Flushing Meadows, NY – For the third time in four years, Novak Djokovic and Rafael Nadal will play for the title at the U.S. Open.
Djokovic needed to survive a five-set marathon to reach his fourth consecutive U.S. Open final, while Nadal prevailed in straight sets in Saturday's semis.
The top-seeded Djokovic twice battled back from a set down to beat Stanislas Wawrinka, 2-6, 7-6 (7-4), 3-6, 6-3, 6-4 in a bout that lasted four hours and nine minutes at Ashe Stadium. Nadal had his serve broken for the first time in nearly a month, but the second seed posted a 6-4, 7-6 (7-1), 6-2 win over Richard Gasquet.
Djokovic and Nadal will square off Monday, with both seeking a second title at the year's final major. Djokovic topped Nadal to claim the crown in 2011, avenging a loss to the Spaniard a year earlier. Djokovic lost to Andy Murray in the 2012 championship match.
The 26-year-old Djokovic was broken three times and committed four double faults along with 14 unforced errors in a forgettable opening set for the Serbian, who had been broken just five times through the quarterfinals.
The ninth-seeded Wawrinka consolidated a fourth break with a relatively easy hold to go up 4-2 in the second set, but Djokovic broke back in the eighth game to level the set before prevailing in a tiebreak.
The combatants remained on serve in the third set until a Djokovic forehand into the net gave Wawrinka a break at love and a 5-3 lead. The 28-year-old Swiss, playing in his first Grand Slam semifinal, then held to close out the set, but Djokovic earned a break on a double fault while racing out to a 4-1 lead in the fourth set, which ended with a Djokovic ace.
The third game of the fifth set was epic, featuring 12 deuces, and Wawrinka wound up holding for a 2-1 lead after saving five break points.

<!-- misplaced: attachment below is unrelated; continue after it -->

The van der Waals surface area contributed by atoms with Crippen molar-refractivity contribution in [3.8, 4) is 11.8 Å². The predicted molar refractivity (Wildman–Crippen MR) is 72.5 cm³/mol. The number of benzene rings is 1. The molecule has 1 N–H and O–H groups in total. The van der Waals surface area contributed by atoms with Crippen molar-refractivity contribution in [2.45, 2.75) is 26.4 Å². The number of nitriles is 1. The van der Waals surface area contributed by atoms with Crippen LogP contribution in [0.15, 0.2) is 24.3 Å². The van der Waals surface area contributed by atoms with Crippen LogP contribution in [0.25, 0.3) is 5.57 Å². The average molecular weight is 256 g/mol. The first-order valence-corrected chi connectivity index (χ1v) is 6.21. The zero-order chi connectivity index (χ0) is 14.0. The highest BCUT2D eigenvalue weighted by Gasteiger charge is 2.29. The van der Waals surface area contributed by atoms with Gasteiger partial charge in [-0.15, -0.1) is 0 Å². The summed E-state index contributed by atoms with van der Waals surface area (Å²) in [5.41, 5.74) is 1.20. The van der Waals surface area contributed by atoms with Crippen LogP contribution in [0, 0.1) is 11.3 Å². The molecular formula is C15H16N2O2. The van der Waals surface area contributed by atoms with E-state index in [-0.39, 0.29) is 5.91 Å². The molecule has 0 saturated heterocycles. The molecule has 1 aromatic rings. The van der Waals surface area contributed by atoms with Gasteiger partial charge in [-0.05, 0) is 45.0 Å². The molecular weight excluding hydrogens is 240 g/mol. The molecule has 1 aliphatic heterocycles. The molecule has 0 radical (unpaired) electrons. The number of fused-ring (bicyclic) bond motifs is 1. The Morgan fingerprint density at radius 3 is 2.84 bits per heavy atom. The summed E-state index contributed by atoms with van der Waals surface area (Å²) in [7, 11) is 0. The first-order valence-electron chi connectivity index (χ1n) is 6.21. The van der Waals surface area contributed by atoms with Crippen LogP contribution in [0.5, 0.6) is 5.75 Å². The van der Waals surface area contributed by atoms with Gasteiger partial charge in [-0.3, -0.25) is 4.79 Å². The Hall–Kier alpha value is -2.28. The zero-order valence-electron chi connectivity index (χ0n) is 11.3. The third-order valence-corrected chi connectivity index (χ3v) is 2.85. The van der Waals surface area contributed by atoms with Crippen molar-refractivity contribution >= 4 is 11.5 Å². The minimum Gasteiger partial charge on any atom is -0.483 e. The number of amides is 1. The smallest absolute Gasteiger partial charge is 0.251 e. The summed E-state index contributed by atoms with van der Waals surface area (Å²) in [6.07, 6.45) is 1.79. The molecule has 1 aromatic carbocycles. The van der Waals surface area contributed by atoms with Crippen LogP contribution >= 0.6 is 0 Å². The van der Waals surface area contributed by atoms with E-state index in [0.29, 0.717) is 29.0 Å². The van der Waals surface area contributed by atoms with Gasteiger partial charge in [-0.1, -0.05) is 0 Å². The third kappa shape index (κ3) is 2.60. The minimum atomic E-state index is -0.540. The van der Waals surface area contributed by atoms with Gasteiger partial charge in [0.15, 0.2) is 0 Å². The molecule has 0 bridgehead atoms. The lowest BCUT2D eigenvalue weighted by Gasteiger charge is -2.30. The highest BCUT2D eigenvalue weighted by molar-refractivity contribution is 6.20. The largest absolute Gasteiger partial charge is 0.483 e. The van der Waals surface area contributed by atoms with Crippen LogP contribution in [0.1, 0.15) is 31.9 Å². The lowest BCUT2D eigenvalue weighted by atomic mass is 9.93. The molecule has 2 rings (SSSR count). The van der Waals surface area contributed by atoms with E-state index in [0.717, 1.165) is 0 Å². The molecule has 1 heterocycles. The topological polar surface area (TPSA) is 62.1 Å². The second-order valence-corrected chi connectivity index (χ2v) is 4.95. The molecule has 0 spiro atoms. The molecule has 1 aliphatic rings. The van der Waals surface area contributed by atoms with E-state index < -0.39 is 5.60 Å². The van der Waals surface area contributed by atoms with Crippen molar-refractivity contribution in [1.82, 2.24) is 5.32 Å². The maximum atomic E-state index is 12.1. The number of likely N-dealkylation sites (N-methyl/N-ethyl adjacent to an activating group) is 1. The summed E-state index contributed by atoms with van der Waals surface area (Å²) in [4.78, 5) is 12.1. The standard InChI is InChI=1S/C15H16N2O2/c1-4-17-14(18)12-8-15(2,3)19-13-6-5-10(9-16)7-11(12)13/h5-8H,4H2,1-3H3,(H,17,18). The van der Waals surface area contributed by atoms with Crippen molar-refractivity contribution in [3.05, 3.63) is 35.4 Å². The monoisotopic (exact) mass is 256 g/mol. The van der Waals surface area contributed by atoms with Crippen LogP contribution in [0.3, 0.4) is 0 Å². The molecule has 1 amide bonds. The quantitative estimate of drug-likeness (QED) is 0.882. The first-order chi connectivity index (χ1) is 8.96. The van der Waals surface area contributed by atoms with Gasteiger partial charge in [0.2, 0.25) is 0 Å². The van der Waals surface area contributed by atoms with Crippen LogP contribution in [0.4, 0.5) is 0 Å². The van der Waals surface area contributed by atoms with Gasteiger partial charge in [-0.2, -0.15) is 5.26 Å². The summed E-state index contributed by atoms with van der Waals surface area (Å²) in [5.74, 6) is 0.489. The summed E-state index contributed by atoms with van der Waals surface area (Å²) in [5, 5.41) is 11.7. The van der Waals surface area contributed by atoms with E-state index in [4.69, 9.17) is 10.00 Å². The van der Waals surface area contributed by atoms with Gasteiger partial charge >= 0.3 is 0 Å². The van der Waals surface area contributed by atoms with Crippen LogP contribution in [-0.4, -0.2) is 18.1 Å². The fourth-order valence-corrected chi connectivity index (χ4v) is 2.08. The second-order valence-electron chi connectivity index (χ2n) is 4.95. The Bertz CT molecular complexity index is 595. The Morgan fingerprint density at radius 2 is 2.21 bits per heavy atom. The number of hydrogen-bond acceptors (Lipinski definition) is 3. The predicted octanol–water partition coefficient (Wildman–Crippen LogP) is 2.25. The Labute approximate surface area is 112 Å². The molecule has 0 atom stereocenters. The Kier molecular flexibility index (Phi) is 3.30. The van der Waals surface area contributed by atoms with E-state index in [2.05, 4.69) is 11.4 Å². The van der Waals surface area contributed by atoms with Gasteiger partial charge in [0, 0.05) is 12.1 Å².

Djokovic, however, was able to break Wawrinka's serve in the fifth game to go up 4-2, and the six-time Grand Slam champion finished things off with another ace.
The two are no strangers to playing long matches against each other. Djokovic needed five hours and two minutes to post a five-set victory over Wawrinka in the fourth round of this year's Australian Open.
"I think that is completely different match than the match we play in the Australian Open," said Wawrinka, who revealed after the match that he felt some discomfort in his right leg at the end of the third set. "In the Australian Open, I had to play my best game to stay with him. Today I had the feeling when I was still fit, when I was still healthy, I had the match in control. I think I was playing better than him. I was doing much more things than him."
Djokovic improved his record in the head-to-head series to 13-2 with his 12th straight win over Wawrinka, who remains winless in 13 lifetime meetings when facing the world's top player. Djokovic will retain his No. 1 ranking by reaching the final.
Nadal could have reclaimed the top spot in the rankings with a successful title run coupled with Djokovic stumbling Saturday.
The 12-time Grand Slam champion Nadal broke the eighth-seeded Gasquet's serve to open each of the first two sets.
Gasquet, who was appearing in his second semifinal at a major and first since Wimbledon in 2007, broke back to tie the second set at 2-2. Nadal had held on 88 straight service games, going back to the semifinals at Cincinnati on Aug. 17.
The match ended on a double fault by Gasquet, who fell to 0-11 against Nadal.
Nadal will be participating in his 18th Grand Slam final, tying Pete Sampras for third place on the all-time list. Djokovic advanced to his 12th.
Nadal improved to a career-best 21-0 on hard courts this season and 59-3 overall. He has now reached the final in 12 of 13 tournaments and is seeking a 10th title in 2013.
Djokovic handed Nadal one of his rare losses this year, but still trails 21-15 in the head-to-head series.
"Well, it's always the biggest challenge that you can have in our sport now," Djokovic said about facing Nadal. "I mean, he's the ultimate competitor out there. He's fighting for every ball and he's playing probably the best tennis that he ever played on hard courts."